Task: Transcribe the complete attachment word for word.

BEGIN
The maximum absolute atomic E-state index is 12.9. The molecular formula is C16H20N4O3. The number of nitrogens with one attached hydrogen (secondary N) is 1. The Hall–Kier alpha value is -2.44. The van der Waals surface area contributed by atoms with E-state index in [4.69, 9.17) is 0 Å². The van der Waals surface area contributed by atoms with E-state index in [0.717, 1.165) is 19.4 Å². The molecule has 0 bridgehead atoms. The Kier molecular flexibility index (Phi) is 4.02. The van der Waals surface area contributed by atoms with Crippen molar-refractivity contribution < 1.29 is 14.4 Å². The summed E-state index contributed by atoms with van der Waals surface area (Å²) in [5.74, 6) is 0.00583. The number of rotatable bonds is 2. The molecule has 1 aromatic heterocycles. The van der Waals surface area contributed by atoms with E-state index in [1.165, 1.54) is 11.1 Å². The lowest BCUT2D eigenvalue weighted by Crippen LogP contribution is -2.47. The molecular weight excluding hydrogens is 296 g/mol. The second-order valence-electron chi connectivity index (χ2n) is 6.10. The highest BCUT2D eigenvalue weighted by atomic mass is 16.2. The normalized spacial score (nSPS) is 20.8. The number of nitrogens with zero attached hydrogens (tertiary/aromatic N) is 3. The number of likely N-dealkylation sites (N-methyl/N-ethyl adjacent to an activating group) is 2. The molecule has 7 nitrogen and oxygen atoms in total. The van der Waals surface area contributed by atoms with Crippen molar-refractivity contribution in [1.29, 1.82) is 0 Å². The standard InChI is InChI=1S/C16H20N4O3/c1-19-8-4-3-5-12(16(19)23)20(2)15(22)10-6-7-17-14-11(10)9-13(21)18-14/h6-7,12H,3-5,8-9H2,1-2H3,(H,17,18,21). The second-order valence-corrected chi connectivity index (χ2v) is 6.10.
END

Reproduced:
The maximum absolute atomic E-state index is 12.9. The molecular formula is C16H20N4O3. The number of nitrogens with one attached hydrogen (secondary N) is 1. The Hall–Kier alpha value is -2.44. The van der Waals surface area contributed by atoms with E-state index in [4.69, 9.17) is 0 Å². The van der Waals surface area contributed by atoms with E-state index in [0.717, 1.165) is 19.4 Å². The molecule has 0 bridgehead atoms. The Kier molecular flexibility index (Phi) is 4.02. The van der Waals surface area contributed by atoms with Crippen molar-refractivity contribution < 1.29 is 14.4 Å². The summed E-state index contributed by atoms with van der Waals surface area (Å²) in [5.74, 6) is 0.00583. The number of rotatable bonds is 2. The molecule has 1 aromatic heterocycles. The van der Waals surface area contributed by atoms with E-state index in [1.165, 1.54) is 11.1 Å². The lowest BCUT2D eigenvalue weighted by Crippen LogP contribution is -2.47. The molecular weight excluding hydrogens is 296 g/mol. The second-order valence-electron chi connectivity index (χ2n) is 6.10. The highest BCUT2D eigenvalue weighted by atomic mass is 16.2. The normalized spacial score (nSPS) is 20.8. The number of nitrogens with zero attached hydrogens (tertiary/aromatic N) is 3. The number of likely N-dealkylation sites (N-methyl/N-ethyl adjacent to an activating group) is 2. The molecule has 7 nitrogen and oxygen atoms in total. The van der Waals surface area contributed by atoms with Crippen molar-refractivity contribution in [1.29, 1.82) is 0 Å². The standard InChI is InChI=1S/C16H20N4O3/c1-19-8-4-3-5-12(16(19)23)20(2)15(22)10-6-7-17-14-11(10)9-13(21)18-14/h6-7,12H,3-5,8-9H2,1-2H3,(H,17,18,21). The second-order valence-corrected chi connectivity index (χ2v) is 6.10.